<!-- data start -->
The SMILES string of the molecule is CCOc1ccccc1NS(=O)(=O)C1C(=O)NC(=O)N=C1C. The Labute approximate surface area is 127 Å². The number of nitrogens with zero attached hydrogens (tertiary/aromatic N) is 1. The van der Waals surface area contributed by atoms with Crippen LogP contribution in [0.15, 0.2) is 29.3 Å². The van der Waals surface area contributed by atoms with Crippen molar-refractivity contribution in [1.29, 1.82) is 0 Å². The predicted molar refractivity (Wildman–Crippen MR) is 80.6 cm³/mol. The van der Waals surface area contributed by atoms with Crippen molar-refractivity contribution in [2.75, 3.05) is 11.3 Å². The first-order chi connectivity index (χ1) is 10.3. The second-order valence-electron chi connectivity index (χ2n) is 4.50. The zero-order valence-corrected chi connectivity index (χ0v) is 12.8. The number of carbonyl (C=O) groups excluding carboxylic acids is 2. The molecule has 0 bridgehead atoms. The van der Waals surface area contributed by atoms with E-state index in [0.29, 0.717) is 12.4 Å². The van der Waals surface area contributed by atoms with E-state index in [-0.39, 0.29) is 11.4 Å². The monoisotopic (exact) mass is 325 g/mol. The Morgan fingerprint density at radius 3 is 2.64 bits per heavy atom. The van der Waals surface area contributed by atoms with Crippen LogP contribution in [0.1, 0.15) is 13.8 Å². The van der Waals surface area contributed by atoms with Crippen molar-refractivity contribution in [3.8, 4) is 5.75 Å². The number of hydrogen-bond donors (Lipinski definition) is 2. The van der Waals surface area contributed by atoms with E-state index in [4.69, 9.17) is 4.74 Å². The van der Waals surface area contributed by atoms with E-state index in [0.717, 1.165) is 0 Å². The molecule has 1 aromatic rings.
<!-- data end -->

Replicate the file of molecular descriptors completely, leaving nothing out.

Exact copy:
The SMILES string of the molecule is CCOc1ccccc1NS(=O)(=O)C1C(=O)NC(=O)N=C1C. The Labute approximate surface area is 127 Å². The number of nitrogens with zero attached hydrogens (tertiary/aromatic N) is 1. The van der Waals surface area contributed by atoms with Crippen LogP contribution in [0.15, 0.2) is 29.3 Å². The van der Waals surface area contributed by atoms with Crippen molar-refractivity contribution in [1.29, 1.82) is 0 Å². The predicted molar refractivity (Wildman–Crippen MR) is 80.6 cm³/mol. The van der Waals surface area contributed by atoms with Crippen molar-refractivity contribution in [2.75, 3.05) is 11.3 Å². The first-order chi connectivity index (χ1) is 10.3. The second-order valence-electron chi connectivity index (χ2n) is 4.50. The zero-order valence-corrected chi connectivity index (χ0v) is 12.8. The number of carbonyl (C=O) groups excluding carboxylic acids is 2. The molecule has 0 bridgehead atoms. The van der Waals surface area contributed by atoms with E-state index in [0.29, 0.717) is 12.4 Å². The van der Waals surface area contributed by atoms with E-state index in [-0.39, 0.29) is 11.4 Å². The monoisotopic (exact) mass is 325 g/mol. The Morgan fingerprint density at radius 3 is 2.64 bits per heavy atom. The van der Waals surface area contributed by atoms with Crippen LogP contribution in [0.1, 0.15) is 13.8 Å². The van der Waals surface area contributed by atoms with Crippen molar-refractivity contribution in [3.8, 4) is 5.75 Å². The number of hydrogen-bond donors (Lipinski definition) is 2. The van der Waals surface area contributed by atoms with E-state index in [4.69, 9.17) is 4.74 Å². The van der Waals surface area contributed by atoms with E-state index in [0.717, 1.165) is 0 Å². The molecule has 1 aromatic rings.